Boyd claims, “God’s love for each judged individual is incomparably greater than any human’s love for them” (1138). This claim seems like mystification. We have no way of knowing what God’s interior feelings are, but we can see the effects of God’s actions (or purposeful inactions) in the Flood story, which are devastating and not noticeably tempered by God’s “grief.” Boyd seems to say: I know that God is love, therefore I have to believe there is love in this story of the intentional killing of every single human being and animal on earth (except for the very tiny remnant in the ark). The effect of such mystification, it seems, is to make God’s love a meaningless concept since it apparently includes such actions that in any objective sense are the opposite of love.
Boyd goes on to argue that God had to allow the Flood in order to save the earth. “If God had not intervened in the drastic way he did, his long-term plans for humanity and the earth would have been irreversibly destroyed. And this is precisely why God decided to rescue Noah, his family, and a remnant from every kind of animal while withdrawing his Spirit and allowing anti-creational cosmic forces to undo creation. By this means, God preserved the future of creation and of humanity while preparing the way for a new start for his long-term dream for his image-of-God co-rulers” (1139-40).
It is almost as if Boyd says here that God had to destroy the world in order to save it! This is a problematic thought. It does not make sense that God would “have to” kill all children and (presumably) many good people in order to deal with the wrongdoers. And why would God need to destroy all the animals? Why would God say this would never happen again if it were a good and necessary thing? Especially since after the flood people were still evil? (8:21).
I think it makes much more sense to see this story as a parable that shows how God changed from the punitive destroyer of the Flood. Seen as a parable in this way, the Flood is “salvific” only in that it shows how the world was saved from this punitive God who as a result of the failure of the Flood to change humanity, vows never to punish in this way again.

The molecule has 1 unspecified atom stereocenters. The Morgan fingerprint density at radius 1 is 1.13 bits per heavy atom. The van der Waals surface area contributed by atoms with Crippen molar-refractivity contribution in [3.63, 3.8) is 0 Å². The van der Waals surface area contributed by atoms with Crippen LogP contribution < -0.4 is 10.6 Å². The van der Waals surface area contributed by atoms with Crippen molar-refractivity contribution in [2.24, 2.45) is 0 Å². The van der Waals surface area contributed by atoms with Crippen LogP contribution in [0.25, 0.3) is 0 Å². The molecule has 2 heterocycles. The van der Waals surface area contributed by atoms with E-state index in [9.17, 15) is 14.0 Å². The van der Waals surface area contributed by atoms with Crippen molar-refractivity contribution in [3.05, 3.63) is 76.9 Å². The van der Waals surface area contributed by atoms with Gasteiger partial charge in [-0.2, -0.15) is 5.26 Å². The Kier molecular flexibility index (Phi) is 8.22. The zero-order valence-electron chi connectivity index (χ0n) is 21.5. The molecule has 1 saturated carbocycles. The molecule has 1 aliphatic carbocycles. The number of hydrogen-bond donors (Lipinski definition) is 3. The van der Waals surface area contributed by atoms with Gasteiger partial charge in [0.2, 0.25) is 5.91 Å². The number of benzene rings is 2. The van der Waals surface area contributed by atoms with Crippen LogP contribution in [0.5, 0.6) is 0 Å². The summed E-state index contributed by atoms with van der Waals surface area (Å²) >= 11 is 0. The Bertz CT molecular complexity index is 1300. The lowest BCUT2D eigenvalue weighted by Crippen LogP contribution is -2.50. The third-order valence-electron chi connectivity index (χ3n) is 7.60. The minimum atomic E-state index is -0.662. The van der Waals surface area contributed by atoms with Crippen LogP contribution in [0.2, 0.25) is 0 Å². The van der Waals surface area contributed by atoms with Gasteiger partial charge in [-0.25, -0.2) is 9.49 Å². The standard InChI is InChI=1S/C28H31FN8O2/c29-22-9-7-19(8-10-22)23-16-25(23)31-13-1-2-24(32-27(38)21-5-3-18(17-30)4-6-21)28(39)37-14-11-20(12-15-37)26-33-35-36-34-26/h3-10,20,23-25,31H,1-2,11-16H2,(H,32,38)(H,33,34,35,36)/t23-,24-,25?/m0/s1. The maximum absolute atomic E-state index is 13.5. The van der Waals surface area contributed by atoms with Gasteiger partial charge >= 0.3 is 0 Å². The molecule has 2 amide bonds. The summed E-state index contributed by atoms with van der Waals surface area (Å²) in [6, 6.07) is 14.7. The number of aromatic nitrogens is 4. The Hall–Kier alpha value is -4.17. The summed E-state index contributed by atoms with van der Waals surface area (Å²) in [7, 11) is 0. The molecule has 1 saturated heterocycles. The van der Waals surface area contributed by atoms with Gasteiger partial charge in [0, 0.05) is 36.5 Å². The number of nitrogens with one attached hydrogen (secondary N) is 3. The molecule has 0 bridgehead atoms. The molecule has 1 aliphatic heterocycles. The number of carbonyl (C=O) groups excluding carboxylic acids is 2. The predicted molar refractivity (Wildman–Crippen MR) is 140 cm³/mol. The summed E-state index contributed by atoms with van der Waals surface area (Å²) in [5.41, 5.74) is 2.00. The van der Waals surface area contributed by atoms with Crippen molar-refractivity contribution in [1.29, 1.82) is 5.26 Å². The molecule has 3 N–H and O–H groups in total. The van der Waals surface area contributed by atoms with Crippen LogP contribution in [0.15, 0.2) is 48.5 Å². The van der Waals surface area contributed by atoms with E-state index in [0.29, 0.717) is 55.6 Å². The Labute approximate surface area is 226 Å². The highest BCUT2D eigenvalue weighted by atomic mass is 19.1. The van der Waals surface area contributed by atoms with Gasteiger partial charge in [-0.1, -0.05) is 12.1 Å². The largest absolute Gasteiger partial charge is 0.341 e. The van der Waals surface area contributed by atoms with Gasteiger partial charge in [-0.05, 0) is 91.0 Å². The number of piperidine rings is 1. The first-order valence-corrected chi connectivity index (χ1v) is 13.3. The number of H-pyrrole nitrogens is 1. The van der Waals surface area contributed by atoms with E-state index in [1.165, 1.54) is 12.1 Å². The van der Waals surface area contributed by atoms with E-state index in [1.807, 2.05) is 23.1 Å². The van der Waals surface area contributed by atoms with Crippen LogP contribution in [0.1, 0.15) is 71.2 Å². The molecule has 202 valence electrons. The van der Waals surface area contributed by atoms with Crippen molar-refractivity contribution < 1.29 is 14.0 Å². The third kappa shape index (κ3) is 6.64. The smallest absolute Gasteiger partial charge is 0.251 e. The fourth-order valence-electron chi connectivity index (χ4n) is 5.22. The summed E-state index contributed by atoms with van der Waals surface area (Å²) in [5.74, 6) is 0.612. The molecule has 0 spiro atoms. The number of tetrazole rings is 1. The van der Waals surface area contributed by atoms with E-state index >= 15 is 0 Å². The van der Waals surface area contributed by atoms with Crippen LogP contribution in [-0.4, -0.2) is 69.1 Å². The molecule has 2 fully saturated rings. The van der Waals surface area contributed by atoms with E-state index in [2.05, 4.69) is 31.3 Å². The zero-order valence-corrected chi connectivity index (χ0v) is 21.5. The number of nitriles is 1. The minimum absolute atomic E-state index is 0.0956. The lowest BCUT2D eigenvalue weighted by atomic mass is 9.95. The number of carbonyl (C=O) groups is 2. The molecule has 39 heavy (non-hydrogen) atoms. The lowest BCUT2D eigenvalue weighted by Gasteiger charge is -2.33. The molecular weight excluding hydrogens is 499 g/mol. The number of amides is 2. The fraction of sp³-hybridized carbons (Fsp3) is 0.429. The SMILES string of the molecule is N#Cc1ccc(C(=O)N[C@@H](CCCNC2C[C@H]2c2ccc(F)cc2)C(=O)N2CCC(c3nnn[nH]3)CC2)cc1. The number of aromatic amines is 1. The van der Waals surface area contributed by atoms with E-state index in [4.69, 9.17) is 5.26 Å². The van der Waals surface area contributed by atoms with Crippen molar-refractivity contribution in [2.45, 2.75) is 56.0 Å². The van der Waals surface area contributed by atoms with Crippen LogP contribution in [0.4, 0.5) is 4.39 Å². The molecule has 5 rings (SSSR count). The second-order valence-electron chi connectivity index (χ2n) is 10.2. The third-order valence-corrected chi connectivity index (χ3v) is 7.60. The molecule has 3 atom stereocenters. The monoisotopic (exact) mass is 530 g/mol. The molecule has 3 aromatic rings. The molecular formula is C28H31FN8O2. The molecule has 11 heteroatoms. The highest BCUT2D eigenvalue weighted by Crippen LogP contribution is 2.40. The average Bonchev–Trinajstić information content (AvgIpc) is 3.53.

The Flood and history
Boyd earlier wrote that he accepts “the historicity of the flood account” (1122). I assume by that he means that he believes that it happened in history as described in Genesis (more or less). He claims, though, that the historicity of the story is “irrelevant to the theological task of disclosing how the portrait of God within this narrative bears witness to the God revealed on the cross” (1122). However, when I read how he interprets “the flood as a rescue operation” (1140), I do think the historicity issue is theologically relevant. It is remarkable to think someone who believes that the God who punished evildoers by destroying almost everyone and almost all creatures could possibly be the God of Jesus and the God we worship today (even if the punishment took the form of God’s strategic withdrawal).
Boyd claims “that every narrative in which God is depicted as using ‘natural’ catastrophes as tools of judgment can and should be reframed in this cruciform fashion” (1141, my emphasis). This “reframing” may be a way to save biblical infallibility, but it comes at a great cost. For one thing, such reframing ignores the obvious intent of the writers to attribute the judgment directly to God. As well, from a Jesus-centered perspective, Boyd leaves intact the understanding of God as a judging and punitive God.
Boyd uses his crucicentric hermeneutic to draw a line in the wrong place. He concludes God doesn’t directly punish (using the hermeneutic to make a distinction the texts don’t make). His hermeneutic allows him to say that the story is true except in directly attributing the violence to God. In those instances, he can say the text is wrong because it contradicts the message of the cross. God remains formally nonviolent and in some sense the Bible remains infallible. However, Boyd’s argument leaves God’s motivation to punish intact. I believe that if we are to draw lines between what is truthful in the Bible and not, we should do so to exclude the punishing motive. A God who has a will to punish will still be a violent God. If Boyd truly wants a nonviolent God, he will need to reformulate his understand of the cross so that it is understood to be a rejection of the idea that God wills to punish—or he will need to find a different hermeneutical key, perhaps Jesus’s own life and teaching, than the cross. I think either option would work.